5 things about Attawapiskat and 3rd party management
The federal government put Attawapiskat First Nations under third-party management Wednesday. Here are five things to know about the government's intervention policy and Attawapiskat:
1. Three levels of intervention
There are three levels of intervention policy the department of Aboriginal Affairs and Northern Development uses, starting with recipient managed intervention. At this first level, the reserve puts together a plan to get its financials back on track. Attawapiskat had been at the next level, co-management, for almost 10 years, and the government elevated it to third-party management on Nov. 30.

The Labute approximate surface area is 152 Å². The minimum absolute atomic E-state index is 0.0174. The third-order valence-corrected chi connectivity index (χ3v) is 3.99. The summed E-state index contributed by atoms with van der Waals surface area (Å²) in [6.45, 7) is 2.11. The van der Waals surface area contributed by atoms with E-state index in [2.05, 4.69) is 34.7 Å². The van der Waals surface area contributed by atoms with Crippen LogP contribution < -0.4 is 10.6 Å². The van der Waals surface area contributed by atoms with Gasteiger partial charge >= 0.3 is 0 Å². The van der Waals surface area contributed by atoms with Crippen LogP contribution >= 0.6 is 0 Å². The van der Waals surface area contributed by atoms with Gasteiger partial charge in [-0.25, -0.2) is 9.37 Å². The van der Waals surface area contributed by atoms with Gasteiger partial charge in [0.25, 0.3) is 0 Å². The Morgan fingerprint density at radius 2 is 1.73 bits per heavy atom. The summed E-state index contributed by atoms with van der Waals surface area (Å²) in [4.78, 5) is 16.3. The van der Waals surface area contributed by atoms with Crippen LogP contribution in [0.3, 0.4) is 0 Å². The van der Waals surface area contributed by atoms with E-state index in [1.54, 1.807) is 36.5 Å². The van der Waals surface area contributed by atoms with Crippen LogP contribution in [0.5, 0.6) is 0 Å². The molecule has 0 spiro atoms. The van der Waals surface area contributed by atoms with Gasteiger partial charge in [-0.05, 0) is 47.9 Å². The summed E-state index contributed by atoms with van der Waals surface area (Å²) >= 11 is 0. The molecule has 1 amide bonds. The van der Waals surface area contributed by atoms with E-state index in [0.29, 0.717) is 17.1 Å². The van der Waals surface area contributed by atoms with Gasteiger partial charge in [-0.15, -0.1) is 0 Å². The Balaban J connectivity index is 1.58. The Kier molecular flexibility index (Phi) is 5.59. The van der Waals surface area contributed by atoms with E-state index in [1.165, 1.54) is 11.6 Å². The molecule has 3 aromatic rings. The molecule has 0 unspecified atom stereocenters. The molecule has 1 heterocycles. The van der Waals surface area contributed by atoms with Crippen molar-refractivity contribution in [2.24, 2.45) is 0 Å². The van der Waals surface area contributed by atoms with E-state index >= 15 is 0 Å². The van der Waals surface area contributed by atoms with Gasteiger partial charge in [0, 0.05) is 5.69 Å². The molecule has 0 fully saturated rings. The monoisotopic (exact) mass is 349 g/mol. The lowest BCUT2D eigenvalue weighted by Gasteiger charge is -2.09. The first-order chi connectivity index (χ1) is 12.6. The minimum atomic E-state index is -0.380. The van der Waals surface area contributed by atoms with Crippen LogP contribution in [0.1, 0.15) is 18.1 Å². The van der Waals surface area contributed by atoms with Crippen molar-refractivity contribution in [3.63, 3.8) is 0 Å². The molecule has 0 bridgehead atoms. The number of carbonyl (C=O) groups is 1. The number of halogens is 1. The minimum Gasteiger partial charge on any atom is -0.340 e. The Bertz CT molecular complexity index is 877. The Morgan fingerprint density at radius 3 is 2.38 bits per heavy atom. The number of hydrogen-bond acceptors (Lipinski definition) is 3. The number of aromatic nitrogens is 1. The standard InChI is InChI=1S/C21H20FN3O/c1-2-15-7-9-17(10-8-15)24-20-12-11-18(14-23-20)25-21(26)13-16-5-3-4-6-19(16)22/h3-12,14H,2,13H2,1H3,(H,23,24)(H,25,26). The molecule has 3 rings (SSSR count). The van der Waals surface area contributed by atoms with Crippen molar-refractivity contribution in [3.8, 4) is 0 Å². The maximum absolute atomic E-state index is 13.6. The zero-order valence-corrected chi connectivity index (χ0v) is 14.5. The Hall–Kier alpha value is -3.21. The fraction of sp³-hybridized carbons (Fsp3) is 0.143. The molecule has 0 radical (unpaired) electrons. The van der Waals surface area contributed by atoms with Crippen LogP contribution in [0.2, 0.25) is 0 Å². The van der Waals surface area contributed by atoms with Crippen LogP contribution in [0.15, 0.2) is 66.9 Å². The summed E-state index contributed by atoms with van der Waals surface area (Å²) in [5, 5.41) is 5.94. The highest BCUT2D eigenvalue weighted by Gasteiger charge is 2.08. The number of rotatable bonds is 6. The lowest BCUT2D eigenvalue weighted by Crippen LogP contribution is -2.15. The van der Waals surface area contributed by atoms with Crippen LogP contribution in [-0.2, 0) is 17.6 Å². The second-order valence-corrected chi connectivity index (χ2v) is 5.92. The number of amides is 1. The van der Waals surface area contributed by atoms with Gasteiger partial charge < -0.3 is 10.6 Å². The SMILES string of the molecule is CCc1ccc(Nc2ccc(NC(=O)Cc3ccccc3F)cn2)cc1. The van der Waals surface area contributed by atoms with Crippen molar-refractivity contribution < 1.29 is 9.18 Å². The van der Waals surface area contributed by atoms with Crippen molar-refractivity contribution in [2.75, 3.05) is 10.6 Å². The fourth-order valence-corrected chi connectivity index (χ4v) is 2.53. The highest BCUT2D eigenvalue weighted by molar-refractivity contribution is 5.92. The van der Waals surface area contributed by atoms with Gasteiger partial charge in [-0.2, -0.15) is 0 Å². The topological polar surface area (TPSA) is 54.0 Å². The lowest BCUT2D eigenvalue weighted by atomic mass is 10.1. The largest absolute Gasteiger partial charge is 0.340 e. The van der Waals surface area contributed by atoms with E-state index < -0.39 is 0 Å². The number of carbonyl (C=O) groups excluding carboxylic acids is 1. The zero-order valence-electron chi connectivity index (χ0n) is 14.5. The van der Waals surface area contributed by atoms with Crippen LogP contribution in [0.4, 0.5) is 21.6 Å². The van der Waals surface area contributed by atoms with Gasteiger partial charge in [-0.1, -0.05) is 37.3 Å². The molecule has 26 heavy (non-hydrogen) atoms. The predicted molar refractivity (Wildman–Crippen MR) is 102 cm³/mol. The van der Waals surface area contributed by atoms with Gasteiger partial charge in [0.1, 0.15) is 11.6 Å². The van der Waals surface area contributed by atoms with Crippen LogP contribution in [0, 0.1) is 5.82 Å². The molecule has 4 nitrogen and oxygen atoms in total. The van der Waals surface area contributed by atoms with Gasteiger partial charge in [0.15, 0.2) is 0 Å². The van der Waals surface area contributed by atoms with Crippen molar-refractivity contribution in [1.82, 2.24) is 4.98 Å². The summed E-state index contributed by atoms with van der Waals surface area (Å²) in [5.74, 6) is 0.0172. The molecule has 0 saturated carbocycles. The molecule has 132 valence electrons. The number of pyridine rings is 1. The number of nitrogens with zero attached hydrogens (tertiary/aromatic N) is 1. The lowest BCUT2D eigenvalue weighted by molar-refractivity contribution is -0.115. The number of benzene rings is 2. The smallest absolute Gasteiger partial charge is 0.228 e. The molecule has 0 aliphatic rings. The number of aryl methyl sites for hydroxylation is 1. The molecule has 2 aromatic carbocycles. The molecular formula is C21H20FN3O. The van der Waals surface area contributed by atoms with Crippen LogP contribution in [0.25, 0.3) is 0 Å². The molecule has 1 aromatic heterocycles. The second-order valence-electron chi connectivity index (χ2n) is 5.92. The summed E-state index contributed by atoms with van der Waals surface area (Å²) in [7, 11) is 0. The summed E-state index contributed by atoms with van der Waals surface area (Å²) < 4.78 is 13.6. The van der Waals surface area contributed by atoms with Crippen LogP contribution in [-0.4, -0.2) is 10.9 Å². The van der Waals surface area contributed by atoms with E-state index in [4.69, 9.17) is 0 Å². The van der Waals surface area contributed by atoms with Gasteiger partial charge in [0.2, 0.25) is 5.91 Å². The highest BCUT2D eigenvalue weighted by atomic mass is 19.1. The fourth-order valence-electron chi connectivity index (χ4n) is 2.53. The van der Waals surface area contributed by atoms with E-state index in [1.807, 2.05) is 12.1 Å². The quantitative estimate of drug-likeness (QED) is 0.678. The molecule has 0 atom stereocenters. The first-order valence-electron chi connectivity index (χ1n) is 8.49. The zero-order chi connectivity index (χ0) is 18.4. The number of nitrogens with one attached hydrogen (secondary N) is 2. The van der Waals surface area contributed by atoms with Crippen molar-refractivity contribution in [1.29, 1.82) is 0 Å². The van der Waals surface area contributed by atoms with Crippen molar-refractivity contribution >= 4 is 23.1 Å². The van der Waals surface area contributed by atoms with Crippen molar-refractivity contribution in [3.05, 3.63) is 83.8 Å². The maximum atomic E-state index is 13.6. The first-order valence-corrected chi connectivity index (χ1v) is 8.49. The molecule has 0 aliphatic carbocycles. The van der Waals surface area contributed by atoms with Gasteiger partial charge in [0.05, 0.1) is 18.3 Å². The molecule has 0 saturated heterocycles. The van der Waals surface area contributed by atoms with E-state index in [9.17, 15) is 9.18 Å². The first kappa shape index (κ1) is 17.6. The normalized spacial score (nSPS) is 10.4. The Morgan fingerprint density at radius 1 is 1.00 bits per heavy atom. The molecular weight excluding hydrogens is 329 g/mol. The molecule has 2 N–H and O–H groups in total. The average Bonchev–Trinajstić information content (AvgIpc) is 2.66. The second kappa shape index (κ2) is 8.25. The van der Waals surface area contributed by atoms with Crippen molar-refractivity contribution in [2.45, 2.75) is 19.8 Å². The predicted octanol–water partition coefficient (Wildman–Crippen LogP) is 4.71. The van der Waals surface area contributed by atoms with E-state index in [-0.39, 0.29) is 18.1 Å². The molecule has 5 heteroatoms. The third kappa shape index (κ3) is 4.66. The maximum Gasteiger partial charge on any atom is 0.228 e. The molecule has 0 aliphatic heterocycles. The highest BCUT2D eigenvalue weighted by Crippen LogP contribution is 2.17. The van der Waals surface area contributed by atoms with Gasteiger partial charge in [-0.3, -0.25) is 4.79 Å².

2. The difference between co- and third-party management
The band council and the department agree on a co-manager, who gets signing authority for all accounts containing AAND funding. The band pays for the manager. Under third-party management, all funding goes through a manager appointed by the department to administer it. The manager, whose salary is paid by the band, decides which band staff are required to run its programs and services.
3. How many communities are under intervention
The Assembly of First Nations counts 630 First Nations communities in Canada: as of Oct. 5, 2011, AAND listed 67 co-managed reserves and 11 third-party managed reserves.
4. What it costs
The direct cost of the intervention policy for First Nations can be significant: in 2009-10, the average cost for third-party intervention was $142,969. The band pays this cost.